Long-distance swimmer and respected sports commentator has in more recent years spoken out on issues of glbtq rights.
Indian playwright, screenwriter, dancer, director, and actor Mahesh Dattani is an important figure in South Asian gay culture by virtue of his recurrent depiction of queer characters.
Entertainer Josephine Baker achieved acclaim as the twentieth century's first international black female sex symbol, but kept carefully hidden her many sexual liaisons with women, which continued from adolescence to the end of her life.
American painter Paul Cadmus is best known for the satiric innocence of his frequently censored paintings of burly men in skin-tight clothes, but he also created works that celebrate same-sex domesticity.
San Francisco visual artist Jerome Caja is known for his small, sensuous combinations of found objects, which he painted with nail polish, makeup, and glitter, as well as for his drag performances.
Although sparse in images documenting the gay community, pre-Stonewall gay male photography blurs the boundaries between art, erotica, and social history.
Female impersonation need say nothing about sexual identity, but it has for a long time been almost an institutionalized aspect of gay male culture.
Given the historic stigma around making, circulating, and possessing overtly homoerotic images, the visual arts have been especially important for providing a socially sanctioned arena for depicting the naked male body and suggesting homoerotic desire.
Still from a video of the San Francisco Gay Men's Chorus performing "Testimony."
The stories of Easter and Passover are stories of triumphing over adversity, of overcoming hatred and contempt. As such, they speak in powerful ways to glbtq people, whether they are religious or not. In observance of these holidays, we want to call attention to a powerful composition by Stephen Schwartz inspired by the "It Gets Better" project and performed by the San Francisco Gay Men's Chorus, under the direction of Dr. Timothy Seelig. It might be seen as an antidote to the BYU It Gets Better video discussed here.
Like the BYU video, Schwartz's composition also features the voices of individuals in pain, but unlike it his work envisions triumph over pain as suffering individuals come to find solace in communion with others. It fully acknowledges the heartbreaking anguish many gay people feel in a homophobic society, but it also joyfully celebrates the rewards of self-acceptance and the happiness that can be found by living life honestly. If you just "hang in" and "hang on" and accept yourself, the song advises, you can experience "the joy of living with authenticity."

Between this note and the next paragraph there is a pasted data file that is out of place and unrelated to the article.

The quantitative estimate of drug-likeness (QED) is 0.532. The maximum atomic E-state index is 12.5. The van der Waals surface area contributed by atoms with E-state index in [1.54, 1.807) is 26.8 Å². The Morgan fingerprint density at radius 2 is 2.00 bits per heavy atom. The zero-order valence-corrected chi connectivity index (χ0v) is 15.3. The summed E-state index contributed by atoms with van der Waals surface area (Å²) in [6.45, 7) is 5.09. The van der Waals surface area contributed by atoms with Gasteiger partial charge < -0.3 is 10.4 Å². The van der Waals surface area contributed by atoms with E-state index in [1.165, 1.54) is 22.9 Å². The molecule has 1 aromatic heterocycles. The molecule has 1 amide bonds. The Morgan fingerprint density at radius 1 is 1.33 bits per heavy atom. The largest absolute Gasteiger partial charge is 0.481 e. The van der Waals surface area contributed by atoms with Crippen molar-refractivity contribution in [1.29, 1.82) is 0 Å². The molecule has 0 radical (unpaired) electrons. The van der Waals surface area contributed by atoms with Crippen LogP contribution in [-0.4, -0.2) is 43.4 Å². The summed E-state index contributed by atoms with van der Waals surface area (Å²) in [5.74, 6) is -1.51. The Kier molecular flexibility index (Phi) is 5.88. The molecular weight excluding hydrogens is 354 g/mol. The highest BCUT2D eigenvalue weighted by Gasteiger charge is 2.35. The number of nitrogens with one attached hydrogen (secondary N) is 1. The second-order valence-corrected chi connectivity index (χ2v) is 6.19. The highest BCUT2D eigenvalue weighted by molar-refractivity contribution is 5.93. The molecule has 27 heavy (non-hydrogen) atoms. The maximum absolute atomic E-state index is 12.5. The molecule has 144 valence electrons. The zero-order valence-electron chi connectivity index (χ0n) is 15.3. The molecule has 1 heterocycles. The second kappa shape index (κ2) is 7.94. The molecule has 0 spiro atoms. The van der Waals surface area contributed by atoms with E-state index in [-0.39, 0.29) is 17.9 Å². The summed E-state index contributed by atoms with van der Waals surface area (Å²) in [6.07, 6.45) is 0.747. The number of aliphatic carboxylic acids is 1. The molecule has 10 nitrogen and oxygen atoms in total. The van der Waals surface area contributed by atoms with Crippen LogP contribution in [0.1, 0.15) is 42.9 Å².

Unlike the BYU video, which attempts to highjack the "It Gets Better" project for suspect purposes, Schwartz's beautiful song honestly captures the spirit of Dan Savage's vision.
Schwartz, who has written such hit musicals as Godspell (1971), Pippin (1972), and Wicked (2003), collaborated with Savage as he set to music the heartfelt testimony of contributors to the "It Gets Better" project. The result is an extraordinarily moving work that is beautifully performed by the San Francisco Gay Men's Chorus.
Videographer Sean Chapin has assembled a brief documentary about the making of the "Testimony" video. He presents the testimonies of members of the San Francisco Gay Men's Chorus about their own journeys and about the experience of performing "Testimony" and how the song speaks to them.
The stories of triumph over adversity in "Testimony" and in the testimonies of the contributors to the "It Gets Better" project and of the members of the San Francisco Gay Men's Chorus remind us that it does get better when one escapes oppression. The message is especially appropriate for Easter and Passover.